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Disney FY 2019 Results – The Final Sanity Check Before Everything Changes

Photo of Tim Mulligan
by Tim Mulligan

We are now less than a week away from possibly the most important day in Disney’s 21st century history, as November 12th is when its direct to consumer (D2C) service Disney+ goes live. While we will not have meaningful numbers come through until the end of the first calendar quarter of 2020, the weight of expectation on the iconic media powerhouse is unprecedented and today’s announcement is the last time before their bullish projections for domestic and international growth for the service start to mesh with real hard engagement metrics. 

Yesterday’s results were the final time that Disney will be judged by investors as a pure-play entertainment business. In three months’ time, its ability to deliver upon its D2C ambitions will be front and centre for analysts.

Next week the honeymoon period ends, and Disney will have to prove that it is capable of flipping the Netflix and Amazon model of being a tech company that does media by becoming a media company that can truly do tech. All this is not happening in a vacuum, with Apple TV+ launched last week and HBO Max and Peacock due to launch in the second quarter of 2020 – the competition is getting stronger, and in an era of peak attention the fight for audience share will be fierce. 

From a position of strength, Disney is now facing the economic realities of D2C

Full-year (FY) revenues for Disney are up, with total revenues up 17% to $69.6 billion. Of this, the new direct to consumer and international division accounted for $9.3 billion, up from $3.4 billion following the inclusion of all Hulu’s operating results after Disney gained majority control of Hulu this year, and the absorption of the Star India assets following on from the 21CF acquisition closing in March 2019. However, the year-on-year (YoY) losses for the division increased by 250% to $1.8 billion, with losses doubling in the previous quarter alone – these losses would have been higher without the inclusion of Star India revenues. More concerning for Disney, YoY free cashflow fell by $8.3 billion to $1.1 billion. While the majority of this change is attributable to tax obligations arising from the 21CF deal and the subsequent regional sports network sales, there were other secular drivers also at play. Lower Q4 segment operating incomes in the broadcasting division resulted from reduced ABC Studio programme sales, combined with an increase in sports programming costs for ESPN and the success of the studio entertainment division being partially offset by the underperformance of the recently acquired 21CF assets. Finally the negative impact of exposure to the current instability in Hong Kong led to a tempering of the Parks, Experiences and Products segment which accounts for 38% of group revenues – 2.3 times greater than the Studio Entertainment segment revenues for FY 2019.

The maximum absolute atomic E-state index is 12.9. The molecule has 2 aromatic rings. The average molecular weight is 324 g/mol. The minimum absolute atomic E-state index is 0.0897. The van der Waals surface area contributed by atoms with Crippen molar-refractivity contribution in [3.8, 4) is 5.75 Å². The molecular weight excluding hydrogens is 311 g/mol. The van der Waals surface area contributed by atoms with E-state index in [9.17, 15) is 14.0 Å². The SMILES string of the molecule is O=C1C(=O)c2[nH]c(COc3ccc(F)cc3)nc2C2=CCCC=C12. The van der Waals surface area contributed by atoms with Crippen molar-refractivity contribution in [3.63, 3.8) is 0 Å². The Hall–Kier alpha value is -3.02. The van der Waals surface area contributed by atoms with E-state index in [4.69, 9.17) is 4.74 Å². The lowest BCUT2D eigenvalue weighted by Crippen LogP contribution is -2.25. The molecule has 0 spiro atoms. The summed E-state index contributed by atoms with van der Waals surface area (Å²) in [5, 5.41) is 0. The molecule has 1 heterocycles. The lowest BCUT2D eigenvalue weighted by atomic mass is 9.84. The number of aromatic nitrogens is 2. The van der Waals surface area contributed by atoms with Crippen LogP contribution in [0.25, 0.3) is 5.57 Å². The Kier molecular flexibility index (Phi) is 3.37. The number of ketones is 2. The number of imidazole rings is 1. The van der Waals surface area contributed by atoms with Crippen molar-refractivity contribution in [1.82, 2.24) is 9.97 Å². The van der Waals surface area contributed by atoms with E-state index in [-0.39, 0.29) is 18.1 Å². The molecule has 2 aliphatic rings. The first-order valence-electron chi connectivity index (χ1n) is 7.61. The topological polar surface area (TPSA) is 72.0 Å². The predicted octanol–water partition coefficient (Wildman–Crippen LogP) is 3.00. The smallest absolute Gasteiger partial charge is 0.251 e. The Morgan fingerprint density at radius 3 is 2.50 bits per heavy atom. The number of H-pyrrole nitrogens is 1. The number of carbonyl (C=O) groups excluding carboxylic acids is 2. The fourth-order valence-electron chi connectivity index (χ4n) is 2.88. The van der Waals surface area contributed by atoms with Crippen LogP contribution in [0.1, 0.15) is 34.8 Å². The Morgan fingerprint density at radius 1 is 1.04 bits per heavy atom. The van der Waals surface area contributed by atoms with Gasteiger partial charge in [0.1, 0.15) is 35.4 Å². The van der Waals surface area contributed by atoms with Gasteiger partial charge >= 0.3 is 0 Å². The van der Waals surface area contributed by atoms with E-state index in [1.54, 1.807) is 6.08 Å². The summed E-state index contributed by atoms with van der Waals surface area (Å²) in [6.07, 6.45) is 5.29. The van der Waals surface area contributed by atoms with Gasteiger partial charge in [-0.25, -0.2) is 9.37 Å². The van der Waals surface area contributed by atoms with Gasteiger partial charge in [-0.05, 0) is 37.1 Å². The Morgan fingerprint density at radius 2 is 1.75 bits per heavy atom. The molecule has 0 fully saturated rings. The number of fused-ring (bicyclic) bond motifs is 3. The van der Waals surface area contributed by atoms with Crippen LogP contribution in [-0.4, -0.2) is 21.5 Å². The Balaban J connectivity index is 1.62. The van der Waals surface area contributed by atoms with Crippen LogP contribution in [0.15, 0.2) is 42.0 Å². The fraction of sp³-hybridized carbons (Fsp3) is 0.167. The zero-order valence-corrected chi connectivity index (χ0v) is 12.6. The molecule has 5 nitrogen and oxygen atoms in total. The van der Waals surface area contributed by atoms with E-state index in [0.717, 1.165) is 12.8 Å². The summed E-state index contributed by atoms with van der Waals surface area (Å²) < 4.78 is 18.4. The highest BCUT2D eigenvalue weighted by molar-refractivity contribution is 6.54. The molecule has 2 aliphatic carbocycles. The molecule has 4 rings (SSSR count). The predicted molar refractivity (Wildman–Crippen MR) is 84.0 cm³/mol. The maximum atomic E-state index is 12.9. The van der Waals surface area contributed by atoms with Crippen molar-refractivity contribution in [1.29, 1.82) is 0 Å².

Overall operating income for the year actually declined from September 2018 to 2019 by 5%, reflecting the increased reach and cost of servicing Disney’s varied business areas.

D2C  is therefore approaching an existential bet on the future of the business in the on-demand world, where peak attention requires differentiation and challenging pricing (Disney+ at $6.99 standalone and $12.99 including the US-only Disney+, ESPN+ and Hulu package) will only generate $7 billion in revenues by FY 2024 with the current company projections for 30 million domestic and 60 million international subscribers. For Disney+, this by itself does not even cover the lost free cashflow for 2019. 

An increase in the pricing model therefore seems imperative for future sustainability of the Disney D2C model; either way, next week the Disney direct to consumer bet begins in earnest.

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